The US/Mexico border: a binational approach to framing challenges and constructing solutions for improving farmworkers' lives.
Rosales-C; Ortega-MI; De-Zapien-JG; Paniagua-ADC; Zapien-A; Ingram-M; Aranda-P
Int J Environ Res Public Health 2012 Jun; 9(6):2159-2174
Mexican migrant and seasonal farmworkers in the US-Mexico border region face health hazards and occupational risks and are becoming commonly known in the public health literature. According to several studies, farmworkers have high levels of chronic diseases such as diabetes and respiratory problems, are at risk for infectious diseases, and experience among the highest incidences of work-related injuries of any profession. The findings from two studies are considered and presented with the objective of contributing to an overall understanding of migrant farmworkers as a workforce moving across national boundaries and affected by the work environments and health stressors both shared and unique to each context. We propose a binational approach to comprehensively address the health problems and socioeconomic challenges faced by migrant and seasonal farmworkers. In this paper we present the results of two distinct but complementary studies of farmworker health on the Arizona-Sonora border.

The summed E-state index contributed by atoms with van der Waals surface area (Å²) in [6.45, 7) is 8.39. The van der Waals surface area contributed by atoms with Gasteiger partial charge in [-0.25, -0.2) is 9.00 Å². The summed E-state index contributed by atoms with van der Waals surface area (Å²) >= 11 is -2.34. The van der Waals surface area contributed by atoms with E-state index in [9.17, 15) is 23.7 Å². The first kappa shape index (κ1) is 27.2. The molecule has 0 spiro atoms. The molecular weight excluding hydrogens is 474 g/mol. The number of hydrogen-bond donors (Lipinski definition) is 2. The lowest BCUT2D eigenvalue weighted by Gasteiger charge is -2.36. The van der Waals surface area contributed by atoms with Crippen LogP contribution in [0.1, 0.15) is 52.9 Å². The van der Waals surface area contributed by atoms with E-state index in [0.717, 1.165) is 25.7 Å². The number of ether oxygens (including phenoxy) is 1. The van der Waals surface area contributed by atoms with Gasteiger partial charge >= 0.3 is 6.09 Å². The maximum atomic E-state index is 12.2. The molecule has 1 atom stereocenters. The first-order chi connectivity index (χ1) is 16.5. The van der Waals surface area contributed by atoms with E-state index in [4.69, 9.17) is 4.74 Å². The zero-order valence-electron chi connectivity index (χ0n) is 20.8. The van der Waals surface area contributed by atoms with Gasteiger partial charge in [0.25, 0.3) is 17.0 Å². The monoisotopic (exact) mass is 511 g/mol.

Farmers; Agriculture; Agricultural-workers; Sociological-factors; Health-hazards; Risk-factors; Diseases; Respiratory-infections; Respiratory-irritants; Injuries; Stress; Humans; Men; Women; Age-groups;
Author Keywords: jornaleros; farmworkers; migration; binational collaboration; US Mexico; border region
Cecilia Rosales, Mel & Enid Zuckerman College of Public Health, University of Arizona, 714 East Van Buren, Phoenix, AZ 85006
International Journal of Environmental Research and Public Health
University of Arizona